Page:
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Thread: S.F. threatens parking app 'MonkeyParking' with lawsuit

  1. #41
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    Re: S.F. threatens parking app 'MonkeyParking' with lawsuit

    Quote Originally Posted by Ahlevah View Post
    Getting paid for telling someone about an available parking spot is hardly equivalent to prostitution. It shouldn't be criminal in any case.
    What about the guy right behind you waiting for the spot?

    You cant sell something somebody can take before your customer gets there. You have to hold it for them.
    Anyone wondering what I'm talking about start here:
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    Re: S.F. threatens parking app 'MonkeyParking' with lawsuit

    Quote Originally Posted by rathi View Post
    Its illegal for good reason. SF parking is already a nightmare, its even worse with jerks deliberately squatting spots in order to try and sell them. If you want to run a paid parking service, you can buy your own land instead of leeching off the public.
    Its kind of like speculation, huh?
    Anyone wondering what I'm talking about start here:
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    Re: S.F. threatens parking app 'MonkeyParking' with lawsuit

    Quote Originally Posted by Ahlevah View Post
    OK. Let me put it this way: Advertising the availability of a parking spot is not equivalent to advertising prostitution.



    I forgot. This is San Francisco.

    Anyway, why should this be illegal? No one will question my motive if I take a scarce resource, such as a free parking spot in a major city, and just occupy it all day so I can, say, sip lattes at a Starbucks while I listen to Lady Gaga on Spotify. Or what if I want to sell my spot on a public sidewalk outside an Apple store to someone else who wants the latest gadget more than I do? I mean, I don't own the sidewalk, but I'm not selling that. I'm selling time and availability. Should that be illegal as well?

    What this comes down to is public parking is an attempt to turn something that really isn't a public service into one by fiat. It's not a problem when there are plenty of free or low-cost metered or permitted spaces available for everyone. But when there's a scarcity, it becomes a problem, and I can't really fault enterprising capitalists for trying to take advantage of that. It reminds of a tale of two stores when I visited the USSR. On the one hand, you had low-cost state stores for the plebes, with one empty shelf after another. If you were a foreigner (with foreign currency), you had access to another store where you could buy whatever you needed. Many of the goods meant for sale in the plebeian stores inevitably ended up on the black market at a considerably higher price, but at least they were available. A better solution would have been to just let the free market handle it.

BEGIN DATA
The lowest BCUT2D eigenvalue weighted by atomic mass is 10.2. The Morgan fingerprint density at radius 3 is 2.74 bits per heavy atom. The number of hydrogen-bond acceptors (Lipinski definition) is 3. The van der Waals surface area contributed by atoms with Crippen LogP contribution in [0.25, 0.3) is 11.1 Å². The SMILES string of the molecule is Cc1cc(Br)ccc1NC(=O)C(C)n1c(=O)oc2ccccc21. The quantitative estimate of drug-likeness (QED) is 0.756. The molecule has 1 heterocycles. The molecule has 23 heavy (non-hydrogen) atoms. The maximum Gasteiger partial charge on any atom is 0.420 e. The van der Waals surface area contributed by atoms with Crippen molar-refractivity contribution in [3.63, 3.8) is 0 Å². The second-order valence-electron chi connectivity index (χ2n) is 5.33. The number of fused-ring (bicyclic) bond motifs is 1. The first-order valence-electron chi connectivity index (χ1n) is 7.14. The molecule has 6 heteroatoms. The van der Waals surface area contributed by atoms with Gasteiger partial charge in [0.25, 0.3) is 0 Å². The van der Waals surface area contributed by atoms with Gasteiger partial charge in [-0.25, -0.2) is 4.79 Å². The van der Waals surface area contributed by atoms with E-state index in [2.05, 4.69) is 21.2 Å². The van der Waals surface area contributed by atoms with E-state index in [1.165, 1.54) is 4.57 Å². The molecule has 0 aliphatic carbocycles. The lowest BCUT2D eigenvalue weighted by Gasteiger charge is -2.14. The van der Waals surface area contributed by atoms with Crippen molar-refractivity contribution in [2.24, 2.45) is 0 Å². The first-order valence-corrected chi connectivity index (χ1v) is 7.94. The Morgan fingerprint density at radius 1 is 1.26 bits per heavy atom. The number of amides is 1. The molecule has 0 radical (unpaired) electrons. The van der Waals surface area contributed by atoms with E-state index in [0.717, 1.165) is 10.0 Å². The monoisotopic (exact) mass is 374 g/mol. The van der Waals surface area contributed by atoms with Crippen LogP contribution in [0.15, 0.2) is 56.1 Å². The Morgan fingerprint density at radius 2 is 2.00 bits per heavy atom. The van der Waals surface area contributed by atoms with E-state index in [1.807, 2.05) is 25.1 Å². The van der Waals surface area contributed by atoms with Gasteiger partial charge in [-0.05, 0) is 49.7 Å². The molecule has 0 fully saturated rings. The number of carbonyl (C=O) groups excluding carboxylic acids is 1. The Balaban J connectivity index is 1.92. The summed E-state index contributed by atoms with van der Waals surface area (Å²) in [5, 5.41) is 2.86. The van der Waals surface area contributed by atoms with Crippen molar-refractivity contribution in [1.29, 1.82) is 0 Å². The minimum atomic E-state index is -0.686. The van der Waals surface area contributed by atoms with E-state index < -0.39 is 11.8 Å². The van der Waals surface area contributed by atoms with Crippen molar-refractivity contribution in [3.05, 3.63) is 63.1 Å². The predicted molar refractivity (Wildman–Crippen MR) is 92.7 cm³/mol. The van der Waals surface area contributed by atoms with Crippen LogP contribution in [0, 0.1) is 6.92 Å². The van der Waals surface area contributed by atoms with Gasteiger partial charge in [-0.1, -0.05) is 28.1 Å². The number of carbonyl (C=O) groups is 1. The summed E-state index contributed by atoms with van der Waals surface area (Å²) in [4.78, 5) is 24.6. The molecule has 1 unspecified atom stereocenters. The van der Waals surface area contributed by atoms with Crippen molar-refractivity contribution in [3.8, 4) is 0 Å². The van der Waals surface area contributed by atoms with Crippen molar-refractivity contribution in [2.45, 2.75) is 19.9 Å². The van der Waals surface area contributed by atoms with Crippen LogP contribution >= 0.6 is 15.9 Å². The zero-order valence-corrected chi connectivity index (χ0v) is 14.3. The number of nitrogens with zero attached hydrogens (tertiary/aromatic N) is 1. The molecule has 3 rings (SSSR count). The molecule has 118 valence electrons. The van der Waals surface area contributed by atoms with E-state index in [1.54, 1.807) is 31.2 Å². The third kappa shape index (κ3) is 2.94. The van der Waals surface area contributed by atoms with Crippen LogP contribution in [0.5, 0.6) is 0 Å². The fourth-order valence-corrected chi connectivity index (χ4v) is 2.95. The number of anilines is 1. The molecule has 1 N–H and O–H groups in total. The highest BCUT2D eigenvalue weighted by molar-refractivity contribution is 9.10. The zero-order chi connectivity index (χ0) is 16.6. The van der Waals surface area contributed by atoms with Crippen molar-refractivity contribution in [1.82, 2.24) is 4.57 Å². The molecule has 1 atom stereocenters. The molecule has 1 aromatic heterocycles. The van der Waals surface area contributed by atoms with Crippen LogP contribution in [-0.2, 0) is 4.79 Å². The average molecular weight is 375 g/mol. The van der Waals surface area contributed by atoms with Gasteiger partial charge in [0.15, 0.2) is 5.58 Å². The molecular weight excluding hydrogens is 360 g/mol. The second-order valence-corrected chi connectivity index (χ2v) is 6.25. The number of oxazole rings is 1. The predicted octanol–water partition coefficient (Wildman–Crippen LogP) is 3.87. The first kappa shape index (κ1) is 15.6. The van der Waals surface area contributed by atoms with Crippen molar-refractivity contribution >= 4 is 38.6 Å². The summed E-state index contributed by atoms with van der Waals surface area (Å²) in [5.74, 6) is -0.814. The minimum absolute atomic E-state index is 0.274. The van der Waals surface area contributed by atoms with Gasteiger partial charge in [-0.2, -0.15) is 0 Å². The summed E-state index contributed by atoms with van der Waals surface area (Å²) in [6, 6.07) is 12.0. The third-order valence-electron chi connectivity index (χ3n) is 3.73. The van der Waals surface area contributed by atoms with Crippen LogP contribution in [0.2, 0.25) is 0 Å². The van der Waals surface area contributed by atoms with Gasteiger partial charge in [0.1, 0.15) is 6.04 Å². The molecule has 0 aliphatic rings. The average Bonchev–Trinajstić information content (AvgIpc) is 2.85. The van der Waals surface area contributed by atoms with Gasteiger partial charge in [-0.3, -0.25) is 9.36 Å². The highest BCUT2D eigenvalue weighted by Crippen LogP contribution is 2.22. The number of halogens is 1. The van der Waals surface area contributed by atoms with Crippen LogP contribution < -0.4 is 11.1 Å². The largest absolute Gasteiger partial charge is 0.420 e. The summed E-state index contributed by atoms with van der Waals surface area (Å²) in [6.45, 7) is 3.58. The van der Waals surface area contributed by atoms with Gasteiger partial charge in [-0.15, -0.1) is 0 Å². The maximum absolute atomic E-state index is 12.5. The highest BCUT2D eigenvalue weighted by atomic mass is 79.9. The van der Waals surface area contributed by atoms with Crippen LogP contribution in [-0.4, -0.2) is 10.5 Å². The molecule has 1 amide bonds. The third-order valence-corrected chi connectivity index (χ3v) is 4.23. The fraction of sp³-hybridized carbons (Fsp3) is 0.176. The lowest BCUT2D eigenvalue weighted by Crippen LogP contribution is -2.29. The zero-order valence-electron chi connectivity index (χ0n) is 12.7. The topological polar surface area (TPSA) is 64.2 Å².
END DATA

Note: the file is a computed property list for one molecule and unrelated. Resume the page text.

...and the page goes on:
And thus the parking problem. You have a scarcity of public spots because they're so cheap. The problem is everyone wants cheap (or free), but if someone has to pay more to sip their lattes they might take the trolley or bus next time. Thus I see this auction app as attempt to realign supply with demand. I imagine there will be a greater availability of parking in major cities if this thing catches on, but because some people think citizens have a right to free or low-cost **** that other citizens pay for, even where there is a viable private alternative, I imagine there will be resistance.
    It will only be recognized as a! problem when every space has a squatter in it and it costs $20,000 to park a limo.
    Anyone wondering what I'm talking about start here:
    The Psychology of Persuasion

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    Re: S.F. threatens parking app 'MonkeyParking' with lawsuit

    Quote Originally Posted by Ahlevah View Post
    Like I said, when I put coins in a meter, I'm not buying the spot. I'm buying the right to occupy it for a specific period of time. And if I want to "sell" that right for nothing (i.e., give it away), I can do that. (I mean, I never met a liberal who objected to free s***.) But the moment someone wants to sell their right to something because some poor Bohemian may no longer be able to afford the subsidized service and might have to take the bus they get all apoplectic. The market was distorted in the first place by the decision to make a scarce (non-public) service available at an artificially low price, but then they're surprised when a secondary or black market develops for the good or service and try to stamp it out by making it illegal. They really need to stop reading Das Kapital and try a primer on capitalism.
    You know, send the guys with guns to take all the food they were just giving away at the relief truck and then sell the food to those who can pay.